When the invitation to audition for a local production of Gilbert and Sullivan’s Trial by Jury arrived in the mail last winter, my first reaction was to drop it into the trash. I hadn’t sung anywhere in public for nearly 15 years, and I had imagined myself safely retired from a lifelong ambition to star at La Scala. It was a fantasy I had been nourishing since the age of 16, when I was taken to the opera for the first time to hear a performance of Wagner’s Tannhauser at the old Met in New York. I was entranced as well as bowled over by the singing of Lauritz Melchior, the leading heroic tenor of his time. I imagined that I had found my life’s career and had not the slightest doubt that one day I would make it.
I pursued this dream relentlessly, under the tutelage of expensive singing teachers and coaches, until my mid-20s, when I was forced to confront the reality that I simply didn’t have a big enough instrument in my throat to soar above a 60-piece orchestra and shake the roof with the sort of ringing high notes people like Pavarotti and Domingo can produce with infuriating ease. What I had was a pleasant light tenor, mostly suitable to musical comedy and operetta. I had a comedic flair and specialized in the works of Gilbert and Sullivan, singing mostly with amateur companies in and around NewYork. I would have starved to death if I hadn’t begun to earn a much better living as a novelist and magazine writer.
But the fantasy never quite died. I went on singing here and there, in opera workshops, on the radio and in concerts. I not only had fun, but each time I found myself wondering if I could have made it. I could hit the high notes all right, and in my bathroom, I sounded like Caruso.
Soon after I moved permanently to Los Angeles in 1966, I found myself touring the San Joaquin Valley with the Pacific Southwest Opera Company in an hour-long version of Die Fledermaus.
Later, I sang in a number of Gilbert and Sullivan productions, the high point of which came in the form of a good review from the Times’ Martin Bernheimer, the fastest critical gun in the West. With every success, no matter how small, the old dream revived, only to be shattered whenever I tuned in to a Met broadcast or slapped an LP of any one of my favorite opera stars onto my turntable.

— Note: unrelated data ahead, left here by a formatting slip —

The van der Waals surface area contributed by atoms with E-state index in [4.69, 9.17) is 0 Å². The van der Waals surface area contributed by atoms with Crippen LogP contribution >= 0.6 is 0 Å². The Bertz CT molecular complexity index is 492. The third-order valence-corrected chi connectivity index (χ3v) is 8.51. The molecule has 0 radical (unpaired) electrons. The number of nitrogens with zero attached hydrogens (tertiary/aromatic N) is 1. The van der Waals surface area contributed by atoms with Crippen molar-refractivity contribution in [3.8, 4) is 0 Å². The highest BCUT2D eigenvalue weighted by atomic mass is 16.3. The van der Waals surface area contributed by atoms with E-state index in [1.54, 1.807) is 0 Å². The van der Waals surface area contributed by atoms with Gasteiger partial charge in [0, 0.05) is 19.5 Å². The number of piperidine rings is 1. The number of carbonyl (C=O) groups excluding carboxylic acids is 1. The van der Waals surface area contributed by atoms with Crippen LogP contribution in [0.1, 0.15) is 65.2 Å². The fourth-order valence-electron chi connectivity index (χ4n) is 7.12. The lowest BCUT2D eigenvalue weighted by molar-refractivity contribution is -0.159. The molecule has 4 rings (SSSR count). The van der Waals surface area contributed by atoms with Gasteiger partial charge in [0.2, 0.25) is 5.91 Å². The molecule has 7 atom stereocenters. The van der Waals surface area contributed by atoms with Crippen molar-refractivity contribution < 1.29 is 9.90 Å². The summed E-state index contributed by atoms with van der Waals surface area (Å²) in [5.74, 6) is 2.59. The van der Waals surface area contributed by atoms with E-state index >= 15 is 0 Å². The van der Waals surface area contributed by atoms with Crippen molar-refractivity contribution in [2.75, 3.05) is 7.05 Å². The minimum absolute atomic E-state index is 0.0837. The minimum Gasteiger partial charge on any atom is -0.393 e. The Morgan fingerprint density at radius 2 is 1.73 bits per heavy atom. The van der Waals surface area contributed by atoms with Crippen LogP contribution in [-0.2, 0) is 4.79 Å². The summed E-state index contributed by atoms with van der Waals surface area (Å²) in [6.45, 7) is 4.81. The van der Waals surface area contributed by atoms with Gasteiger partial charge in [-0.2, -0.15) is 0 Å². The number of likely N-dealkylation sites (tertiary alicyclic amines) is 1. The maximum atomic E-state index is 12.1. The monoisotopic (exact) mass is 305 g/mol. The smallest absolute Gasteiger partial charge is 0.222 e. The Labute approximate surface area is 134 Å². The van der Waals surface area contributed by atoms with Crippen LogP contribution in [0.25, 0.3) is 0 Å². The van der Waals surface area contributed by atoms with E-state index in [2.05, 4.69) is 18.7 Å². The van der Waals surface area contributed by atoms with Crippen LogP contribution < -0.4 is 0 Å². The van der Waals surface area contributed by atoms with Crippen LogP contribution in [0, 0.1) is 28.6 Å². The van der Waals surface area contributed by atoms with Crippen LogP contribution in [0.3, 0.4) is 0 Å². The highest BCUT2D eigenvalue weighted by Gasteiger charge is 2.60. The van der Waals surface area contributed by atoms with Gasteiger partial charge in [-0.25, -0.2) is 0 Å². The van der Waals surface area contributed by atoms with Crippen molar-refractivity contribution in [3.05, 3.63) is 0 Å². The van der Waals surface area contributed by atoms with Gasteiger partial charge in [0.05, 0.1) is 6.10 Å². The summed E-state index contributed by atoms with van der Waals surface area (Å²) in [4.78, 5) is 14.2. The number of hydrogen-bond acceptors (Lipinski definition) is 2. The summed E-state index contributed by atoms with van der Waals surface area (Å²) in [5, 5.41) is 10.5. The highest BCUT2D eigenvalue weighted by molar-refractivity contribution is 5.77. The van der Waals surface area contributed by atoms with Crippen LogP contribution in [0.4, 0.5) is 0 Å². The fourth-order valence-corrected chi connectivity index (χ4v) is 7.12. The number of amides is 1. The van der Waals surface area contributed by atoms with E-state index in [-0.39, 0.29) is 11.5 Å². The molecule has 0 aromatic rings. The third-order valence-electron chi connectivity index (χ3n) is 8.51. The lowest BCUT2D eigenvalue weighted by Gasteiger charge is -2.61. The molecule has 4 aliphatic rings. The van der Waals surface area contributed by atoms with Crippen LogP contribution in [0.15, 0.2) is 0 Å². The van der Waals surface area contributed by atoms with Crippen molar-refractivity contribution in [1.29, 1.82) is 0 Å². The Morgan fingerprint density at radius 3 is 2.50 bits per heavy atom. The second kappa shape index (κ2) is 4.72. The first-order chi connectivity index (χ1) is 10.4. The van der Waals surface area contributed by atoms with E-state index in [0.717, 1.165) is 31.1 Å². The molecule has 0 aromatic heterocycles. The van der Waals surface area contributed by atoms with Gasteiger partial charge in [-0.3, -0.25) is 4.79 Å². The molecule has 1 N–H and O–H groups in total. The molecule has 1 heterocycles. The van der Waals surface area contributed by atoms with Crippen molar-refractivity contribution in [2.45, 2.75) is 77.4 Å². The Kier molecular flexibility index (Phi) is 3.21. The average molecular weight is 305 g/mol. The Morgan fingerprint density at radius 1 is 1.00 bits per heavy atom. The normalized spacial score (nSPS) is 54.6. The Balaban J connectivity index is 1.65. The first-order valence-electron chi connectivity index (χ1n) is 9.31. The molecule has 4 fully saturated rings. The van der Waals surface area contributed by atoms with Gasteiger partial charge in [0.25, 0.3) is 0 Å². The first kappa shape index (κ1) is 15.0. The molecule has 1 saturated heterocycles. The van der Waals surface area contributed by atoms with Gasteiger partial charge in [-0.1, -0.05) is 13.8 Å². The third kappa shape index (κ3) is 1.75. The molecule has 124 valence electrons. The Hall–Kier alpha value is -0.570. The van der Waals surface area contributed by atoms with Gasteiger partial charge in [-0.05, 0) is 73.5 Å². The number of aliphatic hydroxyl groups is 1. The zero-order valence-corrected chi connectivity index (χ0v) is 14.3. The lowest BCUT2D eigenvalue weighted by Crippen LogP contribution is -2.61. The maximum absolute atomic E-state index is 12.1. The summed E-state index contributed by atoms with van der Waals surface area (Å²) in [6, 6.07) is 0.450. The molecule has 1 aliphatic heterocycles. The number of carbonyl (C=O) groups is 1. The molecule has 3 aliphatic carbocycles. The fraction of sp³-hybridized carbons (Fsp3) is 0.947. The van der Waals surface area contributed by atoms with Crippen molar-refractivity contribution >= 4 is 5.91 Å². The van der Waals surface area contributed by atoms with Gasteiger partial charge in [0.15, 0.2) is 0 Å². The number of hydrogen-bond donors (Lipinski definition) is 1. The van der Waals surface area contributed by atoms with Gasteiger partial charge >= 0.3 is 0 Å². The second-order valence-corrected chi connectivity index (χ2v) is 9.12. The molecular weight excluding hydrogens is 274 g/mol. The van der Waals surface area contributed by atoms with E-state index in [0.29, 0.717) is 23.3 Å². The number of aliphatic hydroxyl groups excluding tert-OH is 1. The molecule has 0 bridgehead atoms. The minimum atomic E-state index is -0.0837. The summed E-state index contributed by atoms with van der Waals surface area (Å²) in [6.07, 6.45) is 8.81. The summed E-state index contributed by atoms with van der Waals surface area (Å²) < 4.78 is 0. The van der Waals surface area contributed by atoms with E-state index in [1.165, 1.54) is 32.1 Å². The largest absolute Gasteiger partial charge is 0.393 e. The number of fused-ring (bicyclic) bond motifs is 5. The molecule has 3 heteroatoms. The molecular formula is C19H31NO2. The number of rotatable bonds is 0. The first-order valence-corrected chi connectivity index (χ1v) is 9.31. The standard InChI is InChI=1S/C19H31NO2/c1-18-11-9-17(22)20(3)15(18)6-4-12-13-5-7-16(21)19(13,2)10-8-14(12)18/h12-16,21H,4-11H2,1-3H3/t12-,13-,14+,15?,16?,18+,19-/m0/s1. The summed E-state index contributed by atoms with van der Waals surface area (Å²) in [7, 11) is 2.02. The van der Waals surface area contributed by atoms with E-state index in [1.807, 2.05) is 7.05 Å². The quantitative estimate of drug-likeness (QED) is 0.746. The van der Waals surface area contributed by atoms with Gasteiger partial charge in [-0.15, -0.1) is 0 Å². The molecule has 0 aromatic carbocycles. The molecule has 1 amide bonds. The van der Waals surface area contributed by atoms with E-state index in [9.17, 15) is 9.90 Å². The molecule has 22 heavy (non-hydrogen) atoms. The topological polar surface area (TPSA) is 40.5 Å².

The trouble with being a light tenor is that most of the good parts are written for fecklessly romantic young men. As I eased into my 40s and my hair fell out, I sang less and less, drifting gradually into character roles. My last appearance in L.A. was as an aging, lovestruck clergyman in Gilbert and Sullivan's Sorcerer. Even though no one handed me any bouquets, I considered the occasion my farewell gala.
Three years ago. I moved to the San Diego area, where I discovered, to my amazement, that the city had a resident professional Gilbert and Sullivan opera company, almost the only one of its kind left in the world. I subscribed to it but never went to see a performance and had no intention of trying to sing in it. Then the audition notice arrived and caught me in a moment of weakness. I had just emerged from the shower, where I had been belting high notes off the walls and complimenting myself on the powerful new maturity of my voice, darker and heavier, I told myself, than it had been when I was young. In fact, I was sounding, I decided, more and more like another idol of mine, the late Tito Gobbi, one of the finest dramatic baritones of his day. Once again. La Scala beckoned.